Thank you so much for the thought for me, you have no idea how it makes me happy to see that the blogs once in a while acually do inspire, I am on my own beginners journey so every step is a world opening for me also.
How did you take the pictures of the irons? With a USB microscope? I just bought one that I am waiting to arrive here from Japan so I’m really exited.
Thank you for the close up pictures.
What is the black on the table behind the plane? Coffee beans?
Best of my thoughts,

-- MAD F, the fanatical rhykenologist and vintage architect.

View kiefer's profile


5812 posts in 3675 days

#6 posted 11-27-2011 05:01 PM

Looks like you are having fun and are enjoying your great find .
I hope you can find out more about it’s origin and maybe it’s previous owner !
Great post and the pics are awesome .
I like that shaving with print you should send one to Mads he deserves it for all his great blogs !


-- Kiefer

View fissionchips's profile


99 posts in 3466 days

#7 posted 11-27-2011 09:01 PM

Kiefer, I’ll ask my friend who is Japanese and post any info I can derive about the plane. The one result google finds is this, which may be the same maker’s current line up.

Mafe, I took the blade photos with my Canon G11 (which has very good macro capabilities), and placed a jewelers loupe in front for magnification. I’ve used the same trick with an optical microscope. A dedicated USB microscope would be a great toy/tool to have. Those round things are black beach pebbles collected from the gulf islands near Vancouver. They are to be incorporated into a Japanese themed project in the works! Thanks for spreading the rhykenology bug.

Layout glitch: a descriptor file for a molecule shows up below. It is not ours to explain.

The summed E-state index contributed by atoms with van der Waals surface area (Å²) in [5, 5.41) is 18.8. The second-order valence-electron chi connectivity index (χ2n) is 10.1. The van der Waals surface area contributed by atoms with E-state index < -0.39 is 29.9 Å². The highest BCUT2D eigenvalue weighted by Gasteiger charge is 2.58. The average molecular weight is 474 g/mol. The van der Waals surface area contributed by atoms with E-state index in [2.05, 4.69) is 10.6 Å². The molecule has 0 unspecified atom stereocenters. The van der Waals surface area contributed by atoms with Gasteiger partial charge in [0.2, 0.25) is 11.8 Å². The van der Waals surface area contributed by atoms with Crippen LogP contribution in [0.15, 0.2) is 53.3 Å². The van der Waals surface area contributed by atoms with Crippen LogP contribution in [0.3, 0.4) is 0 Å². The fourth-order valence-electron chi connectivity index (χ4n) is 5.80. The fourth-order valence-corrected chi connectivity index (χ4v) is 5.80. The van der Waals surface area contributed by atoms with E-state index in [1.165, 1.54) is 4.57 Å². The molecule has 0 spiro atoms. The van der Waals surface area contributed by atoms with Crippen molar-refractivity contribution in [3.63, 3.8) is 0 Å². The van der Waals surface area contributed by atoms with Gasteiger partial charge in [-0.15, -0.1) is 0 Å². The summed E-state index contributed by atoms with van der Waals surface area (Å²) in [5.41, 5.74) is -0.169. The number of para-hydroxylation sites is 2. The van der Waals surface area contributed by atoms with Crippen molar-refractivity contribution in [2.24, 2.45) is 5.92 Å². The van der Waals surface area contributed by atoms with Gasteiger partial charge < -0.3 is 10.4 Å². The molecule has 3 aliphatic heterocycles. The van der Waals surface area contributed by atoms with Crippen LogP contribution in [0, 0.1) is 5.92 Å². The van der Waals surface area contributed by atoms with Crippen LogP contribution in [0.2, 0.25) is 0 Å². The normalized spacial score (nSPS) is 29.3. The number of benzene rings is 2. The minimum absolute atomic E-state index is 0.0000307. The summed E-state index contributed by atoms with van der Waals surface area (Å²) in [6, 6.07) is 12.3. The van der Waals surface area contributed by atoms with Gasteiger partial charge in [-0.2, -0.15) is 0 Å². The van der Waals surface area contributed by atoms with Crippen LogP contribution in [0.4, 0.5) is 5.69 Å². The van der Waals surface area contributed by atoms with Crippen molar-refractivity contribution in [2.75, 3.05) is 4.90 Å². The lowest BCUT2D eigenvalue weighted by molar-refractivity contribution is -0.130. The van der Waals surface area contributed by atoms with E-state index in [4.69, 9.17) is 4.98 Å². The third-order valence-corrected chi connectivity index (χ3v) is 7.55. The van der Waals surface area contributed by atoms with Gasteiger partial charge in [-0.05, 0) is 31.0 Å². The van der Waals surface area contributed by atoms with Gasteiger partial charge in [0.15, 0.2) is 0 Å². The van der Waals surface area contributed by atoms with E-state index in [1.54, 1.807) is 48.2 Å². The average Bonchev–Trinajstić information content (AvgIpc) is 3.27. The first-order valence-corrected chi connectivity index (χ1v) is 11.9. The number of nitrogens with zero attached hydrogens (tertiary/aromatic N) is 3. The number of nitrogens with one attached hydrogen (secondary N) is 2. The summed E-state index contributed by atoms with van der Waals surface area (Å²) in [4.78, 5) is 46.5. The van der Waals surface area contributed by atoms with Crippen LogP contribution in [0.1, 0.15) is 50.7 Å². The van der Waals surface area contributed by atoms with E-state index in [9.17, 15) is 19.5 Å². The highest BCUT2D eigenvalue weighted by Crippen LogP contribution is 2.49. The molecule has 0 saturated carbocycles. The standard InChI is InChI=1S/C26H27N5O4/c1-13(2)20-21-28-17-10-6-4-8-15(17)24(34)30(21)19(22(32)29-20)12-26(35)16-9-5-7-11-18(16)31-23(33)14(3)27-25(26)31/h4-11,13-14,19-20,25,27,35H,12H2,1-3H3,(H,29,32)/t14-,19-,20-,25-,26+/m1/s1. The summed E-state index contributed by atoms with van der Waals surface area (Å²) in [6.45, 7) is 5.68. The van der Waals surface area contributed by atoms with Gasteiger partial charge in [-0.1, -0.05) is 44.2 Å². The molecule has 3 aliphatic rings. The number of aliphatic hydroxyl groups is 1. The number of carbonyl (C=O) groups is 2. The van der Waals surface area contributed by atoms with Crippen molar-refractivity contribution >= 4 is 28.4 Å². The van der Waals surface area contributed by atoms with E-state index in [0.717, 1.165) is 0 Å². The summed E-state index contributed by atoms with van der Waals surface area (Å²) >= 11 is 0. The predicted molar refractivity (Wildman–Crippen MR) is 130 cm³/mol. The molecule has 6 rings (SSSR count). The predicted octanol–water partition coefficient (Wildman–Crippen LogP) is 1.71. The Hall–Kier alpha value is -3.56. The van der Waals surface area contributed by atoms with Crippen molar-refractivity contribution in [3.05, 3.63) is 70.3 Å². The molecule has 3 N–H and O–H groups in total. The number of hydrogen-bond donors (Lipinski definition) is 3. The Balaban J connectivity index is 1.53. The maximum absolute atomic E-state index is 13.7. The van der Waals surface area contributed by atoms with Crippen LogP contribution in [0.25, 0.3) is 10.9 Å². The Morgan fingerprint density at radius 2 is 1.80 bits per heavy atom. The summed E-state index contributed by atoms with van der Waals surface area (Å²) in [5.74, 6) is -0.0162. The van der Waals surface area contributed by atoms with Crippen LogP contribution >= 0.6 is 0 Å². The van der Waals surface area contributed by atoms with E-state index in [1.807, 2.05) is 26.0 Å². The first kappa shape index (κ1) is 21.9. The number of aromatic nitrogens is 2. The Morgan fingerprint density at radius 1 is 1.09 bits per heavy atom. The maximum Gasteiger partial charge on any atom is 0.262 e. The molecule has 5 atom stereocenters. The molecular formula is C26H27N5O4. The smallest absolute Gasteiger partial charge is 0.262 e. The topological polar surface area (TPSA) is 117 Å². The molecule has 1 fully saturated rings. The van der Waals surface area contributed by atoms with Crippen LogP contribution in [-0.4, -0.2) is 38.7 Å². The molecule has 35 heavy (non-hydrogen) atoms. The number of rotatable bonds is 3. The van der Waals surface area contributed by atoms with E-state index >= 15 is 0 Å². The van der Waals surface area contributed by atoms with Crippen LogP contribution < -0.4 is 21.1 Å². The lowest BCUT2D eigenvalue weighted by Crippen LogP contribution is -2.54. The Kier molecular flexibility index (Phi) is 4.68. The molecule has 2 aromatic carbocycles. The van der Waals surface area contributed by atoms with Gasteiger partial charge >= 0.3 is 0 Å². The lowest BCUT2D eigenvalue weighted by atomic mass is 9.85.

View mafe's profile


12928 posts in 4098 days

#8 posted 11-28-2011 12:14 AM

Amazing, what a cool idea, the loupe.
Beautiful pebbles.

-- MAD F, the fanatical rhykenologist and vintage architect.

View RGtools's profile


3372 posts in 3663 days

#9 posted 11-28-2011 01:24 AM

The last shot is priceless.

-- Make furniture that lasts as long as the tree - Ryan

View CartersWhittling's profile


454 posts in 3682 days

#10 posted 11-28-2011 04:41 AM

Thanks for the post. Its nice to see some japanese planes on here.

-- And whatsoever ye do, do it heartily, as to the Lord... Colossians 3:23

View fissionchips's profile


99 posts in 3466 days

#11 posted 01-11-2012 11:42 PM

Toshio Odate published an article on kanna adjustment that you can read in full thanks to google. As noted here , there are likely errors in the article illustrations, which differ from Odate’s book.

This restored kanna has quickly become a focal point of my woodworking, and has sparked my interest in all aspects of the daiku / shokunin, aka Japanese woodworker. I originally tuned the sole of this kanna for truing, and have since relieved the front of the sole to make it a smoothing plane. I understand now that two separate kannas are required to complete both truing and smoothing tasks.

View mafe's profile


12928 posts in 4098 days

#12 posted 01-12-2012 01:08 PM

Thank you for the link.
Best thoughts,

-- MAD F, the fanatical rhykenologist and vintage architect.